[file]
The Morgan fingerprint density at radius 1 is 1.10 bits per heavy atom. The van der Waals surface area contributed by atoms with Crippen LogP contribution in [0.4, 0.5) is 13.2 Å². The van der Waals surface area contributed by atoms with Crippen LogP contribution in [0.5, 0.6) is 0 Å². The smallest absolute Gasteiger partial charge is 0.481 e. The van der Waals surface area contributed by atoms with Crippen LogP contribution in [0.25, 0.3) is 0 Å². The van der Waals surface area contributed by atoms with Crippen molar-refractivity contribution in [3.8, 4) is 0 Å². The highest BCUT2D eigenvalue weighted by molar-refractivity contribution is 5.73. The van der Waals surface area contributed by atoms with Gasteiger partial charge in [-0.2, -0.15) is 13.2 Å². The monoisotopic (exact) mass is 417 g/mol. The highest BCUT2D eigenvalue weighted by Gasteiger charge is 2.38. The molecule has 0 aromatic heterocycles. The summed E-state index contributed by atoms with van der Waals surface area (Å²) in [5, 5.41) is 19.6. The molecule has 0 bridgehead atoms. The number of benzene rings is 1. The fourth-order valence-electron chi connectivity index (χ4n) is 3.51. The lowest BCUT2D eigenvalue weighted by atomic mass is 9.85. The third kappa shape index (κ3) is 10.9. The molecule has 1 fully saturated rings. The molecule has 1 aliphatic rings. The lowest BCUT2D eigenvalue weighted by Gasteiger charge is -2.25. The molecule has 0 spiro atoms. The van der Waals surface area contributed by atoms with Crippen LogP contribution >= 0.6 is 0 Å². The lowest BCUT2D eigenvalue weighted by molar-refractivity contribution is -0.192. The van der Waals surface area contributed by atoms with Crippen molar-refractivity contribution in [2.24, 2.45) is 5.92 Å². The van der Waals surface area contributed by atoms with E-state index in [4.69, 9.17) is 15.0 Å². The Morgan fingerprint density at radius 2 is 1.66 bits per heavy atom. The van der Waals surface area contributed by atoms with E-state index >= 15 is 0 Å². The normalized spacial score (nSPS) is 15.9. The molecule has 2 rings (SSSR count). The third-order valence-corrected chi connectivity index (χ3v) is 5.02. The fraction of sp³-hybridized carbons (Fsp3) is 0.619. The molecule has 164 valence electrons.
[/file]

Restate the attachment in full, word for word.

The Morgan fingerprint density at radius 1 is 1.10 bits per heavy atom. The van der Waals surface area contributed by atoms with Crippen LogP contribution in [0.4, 0.5) is 13.2 Å². The van der Waals surface area contributed by atoms with Crippen LogP contribution in [0.5, 0.6) is 0 Å². The smallest absolute Gasteiger partial charge is 0.481 e. The van der Waals surface area contributed by atoms with Crippen LogP contribution in [0.25, 0.3) is 0 Å². The van der Waals surface area contributed by atoms with Crippen molar-refractivity contribution in [3.8, 4) is 0 Å². The highest BCUT2D eigenvalue weighted by molar-refractivity contribution is 5.73. The van der Waals surface area contributed by atoms with Gasteiger partial charge in [-0.2, -0.15) is 13.2 Å². The monoisotopic (exact) mass is 417 g/mol. The highest BCUT2D eigenvalue weighted by Gasteiger charge is 2.38. The molecule has 0 aromatic heterocycles. The summed E-state index contributed by atoms with van der Waals surface area (Å²) in [5, 5.41) is 19.6. The molecule has 0 bridgehead atoms. The number of benzene rings is 1. The fourth-order valence-electron chi connectivity index (χ4n) is 3.51. The lowest BCUT2D eigenvalue weighted by atomic mass is 9.85. The third kappa shape index (κ3) is 10.9. The molecule has 1 fully saturated rings. The molecule has 1 aliphatic rings. The lowest BCUT2D eigenvalue weighted by Gasteiger charge is -2.25. The molecule has 0 spiro atoms. The van der Waals surface area contributed by atoms with Crippen LogP contribution >= 0.6 is 0 Å². The lowest BCUT2D eigenvalue weighted by molar-refractivity contribution is -0.192. The van der Waals surface area contributed by atoms with Crippen molar-refractivity contribution in [2.24, 2.45) is 5.92 Å². The van der Waals surface area contributed by atoms with E-state index in [4.69, 9.17) is 15.0 Å². The Morgan fingerprint density at radius 2 is 1.66 bits per heavy atom. The van der Waals surface area contributed by atoms with E-state index >= 15 is 0 Å². The normalized spacial score (nSPS) is 15.9. The molecule has 2 rings (SSSR count). The third-order valence-corrected chi connectivity index (χ3v) is 5.02. The fraction of sp³-hybridized carbons (Fsp3) is 0.619. The molecule has 164 valence electrons.